Spain has only recently begun to immerge from the legacy of a dictator named Franco into a parliamentary monarchy under King Juan Carlos. What makes Spain so unique is that it only achieved the status of parliamentary monarchy in 1978. Spain was a dictatorship for longer that it has been a parliamentary monarchy. This means that for the first time since the end of the Spanish Civil War in 1939 and the death of Franco in 1975, Spaniards are enjoying their relatively newfound freedom. Those studying abroad in Spain will become aware of the great turn-around of the country in the span of fewer than 25 years, and the number of tremendous opportunities available for researching and participating in Spain’s rebirth.
But Spain’s rich history goes back much farther than Franco. Few people realize that Muslims ruled Spain for roughly 800 years. Arabic, not Spanish, was the official language of Spain and it was considered the language of the educated and elite. The Muslims brought to Spain inventions, skills, and products ranging from algebra and saffron to irrigation and names for things like apricots, sugar, and rugs. People of the Jewish, Christian, and Muslim faiths all co-existed in Spain during its Muslim period; the influence of these three religions and cultures still exists in Spain’s architecture, language, and cuisine. In fact, there are thousands of Spanish words of Arabic origin used daily by Spaniards and other Spanish-speakers worldwide, and there are still synagogues and Muslim prayer towers to be found in the same neighborhoods as Catholic churches. Learning more about Spain’s Muslim past may help you to understand more about Muslim people worldwide and gain an interest in their faith and history.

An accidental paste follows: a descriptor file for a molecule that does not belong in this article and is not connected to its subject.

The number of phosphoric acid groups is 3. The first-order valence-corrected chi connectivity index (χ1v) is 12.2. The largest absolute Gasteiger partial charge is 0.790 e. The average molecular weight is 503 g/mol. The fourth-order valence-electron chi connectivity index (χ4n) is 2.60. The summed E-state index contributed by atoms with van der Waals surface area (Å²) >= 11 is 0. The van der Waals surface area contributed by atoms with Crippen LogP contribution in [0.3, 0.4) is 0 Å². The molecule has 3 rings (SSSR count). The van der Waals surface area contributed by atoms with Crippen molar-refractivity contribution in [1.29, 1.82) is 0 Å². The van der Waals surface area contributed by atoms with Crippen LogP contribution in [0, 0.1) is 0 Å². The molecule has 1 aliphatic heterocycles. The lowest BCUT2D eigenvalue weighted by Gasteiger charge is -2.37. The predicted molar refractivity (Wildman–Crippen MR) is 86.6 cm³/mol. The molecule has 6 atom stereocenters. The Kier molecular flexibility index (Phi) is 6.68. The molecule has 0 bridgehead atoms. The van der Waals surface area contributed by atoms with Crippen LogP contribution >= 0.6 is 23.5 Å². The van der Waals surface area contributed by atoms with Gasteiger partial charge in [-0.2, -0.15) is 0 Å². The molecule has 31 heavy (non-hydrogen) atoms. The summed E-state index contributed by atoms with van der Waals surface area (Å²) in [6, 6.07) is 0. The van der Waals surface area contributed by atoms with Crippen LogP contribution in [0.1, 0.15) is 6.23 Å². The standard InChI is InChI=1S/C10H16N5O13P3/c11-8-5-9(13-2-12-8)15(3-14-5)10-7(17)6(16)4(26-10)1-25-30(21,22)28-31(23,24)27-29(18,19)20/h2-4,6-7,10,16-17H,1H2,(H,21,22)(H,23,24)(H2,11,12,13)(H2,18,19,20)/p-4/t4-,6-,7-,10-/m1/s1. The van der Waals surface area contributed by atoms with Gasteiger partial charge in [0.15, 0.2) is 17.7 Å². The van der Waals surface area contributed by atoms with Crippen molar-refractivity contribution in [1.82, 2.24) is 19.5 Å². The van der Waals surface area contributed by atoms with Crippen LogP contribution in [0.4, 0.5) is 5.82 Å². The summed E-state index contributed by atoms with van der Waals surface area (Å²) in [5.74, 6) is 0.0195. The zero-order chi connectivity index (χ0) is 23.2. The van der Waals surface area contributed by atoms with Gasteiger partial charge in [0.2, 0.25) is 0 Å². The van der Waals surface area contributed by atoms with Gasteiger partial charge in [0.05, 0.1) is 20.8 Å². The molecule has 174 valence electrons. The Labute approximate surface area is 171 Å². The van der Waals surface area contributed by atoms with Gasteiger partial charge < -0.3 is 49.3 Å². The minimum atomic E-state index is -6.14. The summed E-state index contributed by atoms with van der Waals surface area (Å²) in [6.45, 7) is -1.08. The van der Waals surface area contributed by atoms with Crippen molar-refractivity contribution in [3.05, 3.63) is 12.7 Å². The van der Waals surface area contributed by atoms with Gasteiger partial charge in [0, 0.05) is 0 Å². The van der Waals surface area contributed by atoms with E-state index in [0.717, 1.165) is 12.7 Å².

Spain also boasts one of the oldest tribes of Western Europe. Anthropologists consider the Basques to be the descendents of an ancient people. Known for their ties to the sea, Basques are still famous for their methods of preparing seafood, and men-only cooking clubs are common. The Basques are located in four provinces in northern Spain and three provinces across the border in southern France. These regions are granted marginal autonomy by their governments, meaning that there is a Basque flag, Basque police force and certain rights afforded to the people in those regions in contrast to the separate national flag, police force, and laws. Basques speak a non-Latin based language called Euskara; the true origins of this language are unknown. Some linguists believe Euskara might even be the language of the lost city of Atlantis! Studying abroad in, or just visiting, the Basque country may give you a better appreciation for Spain’s cultural diversity, a chance to learn a mysterious language, and a more enlightened perspective on the region’s troubles surrounding the Basque terrorist group ETA.